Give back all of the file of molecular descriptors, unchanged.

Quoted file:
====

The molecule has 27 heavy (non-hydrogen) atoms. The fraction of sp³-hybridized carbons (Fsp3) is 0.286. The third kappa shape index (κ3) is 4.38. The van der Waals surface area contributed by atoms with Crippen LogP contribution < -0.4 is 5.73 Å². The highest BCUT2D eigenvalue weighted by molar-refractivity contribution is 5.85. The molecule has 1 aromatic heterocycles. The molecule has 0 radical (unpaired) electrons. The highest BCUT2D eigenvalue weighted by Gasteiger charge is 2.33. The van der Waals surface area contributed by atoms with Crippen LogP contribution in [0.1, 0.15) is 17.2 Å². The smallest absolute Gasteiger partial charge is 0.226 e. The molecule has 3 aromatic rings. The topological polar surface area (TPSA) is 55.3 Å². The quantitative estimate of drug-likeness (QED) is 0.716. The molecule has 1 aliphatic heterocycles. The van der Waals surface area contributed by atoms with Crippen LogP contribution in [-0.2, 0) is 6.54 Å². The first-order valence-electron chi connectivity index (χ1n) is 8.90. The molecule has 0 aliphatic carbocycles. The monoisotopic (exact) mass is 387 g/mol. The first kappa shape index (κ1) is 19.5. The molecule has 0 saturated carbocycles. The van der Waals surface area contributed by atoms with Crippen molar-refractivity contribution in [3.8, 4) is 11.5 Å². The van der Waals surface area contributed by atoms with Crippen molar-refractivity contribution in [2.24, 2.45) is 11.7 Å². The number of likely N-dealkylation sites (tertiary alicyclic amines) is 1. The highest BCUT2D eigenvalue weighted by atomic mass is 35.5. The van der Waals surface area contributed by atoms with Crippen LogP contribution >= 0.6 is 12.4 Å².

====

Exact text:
The molecule has 27 heavy (non-hydrogen) atoms. The fraction of sp³-hybridized carbons (Fsp3) is 0.286. The third kappa shape index (κ3) is 4.38. The van der Waals surface area contributed by atoms with Crippen LogP contribution < -0.4 is 5.73 Å². The highest BCUT2D eigenvalue weighted by molar-refractivity contribution is 5.85. The molecule has 1 aromatic heterocycles. The molecule has 0 radical (unpaired) electrons. The highest BCUT2D eigenvalue weighted by Gasteiger charge is 2.33. The van der Waals surface area contributed by atoms with Crippen LogP contribution in [0.1, 0.15) is 17.2 Å². The smallest absolute Gasteiger partial charge is 0.226 e. The molecule has 3 aromatic rings. The topological polar surface area (TPSA) is 55.3 Å². The quantitative estimate of drug-likeness (QED) is 0.716. The molecule has 1 aliphatic heterocycles. The van der Waals surface area contributed by atoms with Crippen LogP contribution in [-0.2, 0) is 6.54 Å². The first-order valence-electron chi connectivity index (χ1n) is 8.90. The molecule has 0 aliphatic carbocycles. The monoisotopic (exact) mass is 387 g/mol. The first kappa shape index (κ1) is 19.5. The molecule has 0 saturated carbocycles. The van der Waals surface area contributed by atoms with Crippen molar-refractivity contribution in [3.8, 4) is 11.5 Å². The van der Waals surface area contributed by atoms with Crippen molar-refractivity contribution in [2.24, 2.45) is 11.7 Å². The number of likely N-dealkylation sites (tertiary alicyclic amines) is 1. The highest BCUT2D eigenvalue weighted by atomic mass is 35.5. The van der Waals surface area contributed by atoms with Crippen LogP contribution >= 0.6 is 12.4 Å².